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Diggin' in the dirt

February 24, 2003|by MEG H. PARTINGTON

megp@herald-mail.com

While the snow-covered ground may make spring seem like a distant dream, gardening enthusiasts can start digging in the dirt now - mostly indoors - to push the season along.

To get in the spirit, growers can start planning their gardens, says Jeff Semler, a Washington County-based extension educator for 4-H youth development, agriculture and natural resources for the University of Maryland Cooperative Extension.

Determine what types of plants you think you want to grow, then read books or seed catalogs to determine their height and spread at maturity, Semler says. Armed with that information, use graph paper or a sketch pad to map out where you want to put your flowers and vegetables, he says.

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When studying up on your plants, make sure you know what kind of production you want and buy accordingly, Semler says. Otherwise, you'll be begging neighbors to take fruits and vegetables from you all summer long.

Those who plan to start some of their homegrown crops from seed should order them now through catalogs or off Web sites, Semler says, especially if they want a specific type.

"Not everybody carries every variety," Semler says.

The great indoors


The time is ripe for seeding cold-tolerant plants such as broccoli, cauliflower, cabbage, peas, onions and some tomatoes, Semler says.

Flowers such as marigolds, petunias and pansies also can be seeded now, Semler says.

Don't trust your precious seeds to just any soil, warns Charlie Linton, owner of Boltz's Hardware in Martinsburg, W.Va. Use quality potting soil, not the cheapest brand you can find, he says.

"You only get what you pay for," says Linton, whose merchandise includes gardening supplies. "Your plants are going to reflect their start in life."

Seeds can be grown in peat pots placed in leak-proof plastic trays for use indoors or in perforated trays suitable for greenhouses, Linton says.

Those who don't have greenhouses can keep their planted seeds in a fairly well-lit room that gets eight to 10 hours of artificial or natural light per day, Semler says. Keep them at "room temperature for human beings," between 68 and 72 degrees, he says.

If the room you've selected for seed growing isn't quite warm enough, use heat mats run by electricity or small water heaters, says Carla Ay, an employee at Colonial Farm Nursery in Martinsburg.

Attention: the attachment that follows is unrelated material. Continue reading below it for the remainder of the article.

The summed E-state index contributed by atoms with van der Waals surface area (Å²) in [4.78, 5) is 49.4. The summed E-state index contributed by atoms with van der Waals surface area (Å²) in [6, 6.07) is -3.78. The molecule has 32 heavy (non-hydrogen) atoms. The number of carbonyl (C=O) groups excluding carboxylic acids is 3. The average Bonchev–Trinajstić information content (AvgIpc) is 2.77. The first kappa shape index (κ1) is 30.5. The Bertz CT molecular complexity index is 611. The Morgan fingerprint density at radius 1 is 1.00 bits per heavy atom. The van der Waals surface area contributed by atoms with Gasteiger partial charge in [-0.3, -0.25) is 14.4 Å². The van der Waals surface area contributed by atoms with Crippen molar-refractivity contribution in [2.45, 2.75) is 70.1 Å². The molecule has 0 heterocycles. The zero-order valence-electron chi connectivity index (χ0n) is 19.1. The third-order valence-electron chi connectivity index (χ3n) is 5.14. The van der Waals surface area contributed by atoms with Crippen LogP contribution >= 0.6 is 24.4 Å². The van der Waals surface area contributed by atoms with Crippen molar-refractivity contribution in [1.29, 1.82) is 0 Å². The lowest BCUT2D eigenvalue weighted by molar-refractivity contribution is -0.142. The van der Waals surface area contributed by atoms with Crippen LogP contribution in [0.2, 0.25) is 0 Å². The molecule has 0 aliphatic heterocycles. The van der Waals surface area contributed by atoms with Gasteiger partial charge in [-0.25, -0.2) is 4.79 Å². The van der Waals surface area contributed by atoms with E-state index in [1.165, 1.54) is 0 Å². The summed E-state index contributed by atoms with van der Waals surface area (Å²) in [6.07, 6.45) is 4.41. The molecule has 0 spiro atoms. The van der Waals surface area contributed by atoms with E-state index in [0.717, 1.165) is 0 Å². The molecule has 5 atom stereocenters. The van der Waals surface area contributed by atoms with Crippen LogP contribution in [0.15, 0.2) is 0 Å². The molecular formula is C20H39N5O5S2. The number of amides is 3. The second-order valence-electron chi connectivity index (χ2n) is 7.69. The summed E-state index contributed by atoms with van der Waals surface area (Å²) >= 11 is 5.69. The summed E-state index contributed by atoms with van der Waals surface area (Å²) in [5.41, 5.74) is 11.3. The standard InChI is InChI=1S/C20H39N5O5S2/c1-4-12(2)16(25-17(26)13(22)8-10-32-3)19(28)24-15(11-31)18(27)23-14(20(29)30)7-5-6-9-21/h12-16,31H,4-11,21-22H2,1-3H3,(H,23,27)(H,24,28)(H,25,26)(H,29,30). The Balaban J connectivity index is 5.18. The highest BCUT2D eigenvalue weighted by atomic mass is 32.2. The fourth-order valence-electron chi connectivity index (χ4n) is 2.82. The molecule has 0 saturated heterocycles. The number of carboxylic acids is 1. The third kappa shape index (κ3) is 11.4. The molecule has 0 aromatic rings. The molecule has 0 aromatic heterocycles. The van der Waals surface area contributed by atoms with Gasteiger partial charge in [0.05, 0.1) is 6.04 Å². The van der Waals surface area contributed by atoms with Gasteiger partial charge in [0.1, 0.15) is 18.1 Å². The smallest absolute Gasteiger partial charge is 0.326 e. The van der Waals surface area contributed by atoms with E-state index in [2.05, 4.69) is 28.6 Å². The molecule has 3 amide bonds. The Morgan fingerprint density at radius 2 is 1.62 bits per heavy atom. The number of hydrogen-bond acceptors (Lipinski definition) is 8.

Heat mats, which are kept under flats of plants, come in various sizes and range in price from around $25 to $320, depending on the accessories that come with them, Semler says.

Be sure to turn plants if they start to grow toward their light source so they aren't lopsided, Semler adds.

Don't be disheartened if you see plants growing higher than yours at stores, Semler says. They probably were started sooner, and when they are put in the ground, the buds likely will fall off because of transplant shock, Semler says, a perfectly normal reaction.

Outdoor preparation


If you're itching to get into your gardening beds outside - after the piles of snow are gone and you can actually see them - go ahead.

If you haven't already, cut down perennials to promote new growth, Ay says.

Clean out any leaves left behind from autumn if you'd like, Ay says. If you choose to let them decompose, though, they create a nice mulch. Some people start mulching as early as March, Ay adds.

If you've had a soil test and know you need lime, pulverized varieties can be put in the soil now, Semler says.

How do you know when it's OK to let the seeds you've sown inside meet their outdoor homes?

It depends on the plants.

As the old adage says, potatoes can sometimes be planted around St. Patrick's Day - March 17 - Semler says.

Onions sometimes can be planted in mid-March, peas a few weeks later, Linton says.

Cold-tolerant crops can handle ground temperatures as low as the 50s, but others, such as corn, tomatoes and peppers, prefer their dirt to be warmer, in the 60s or 70s, Semler says.

Most people plant after the last frost, about May 15, Linton says.

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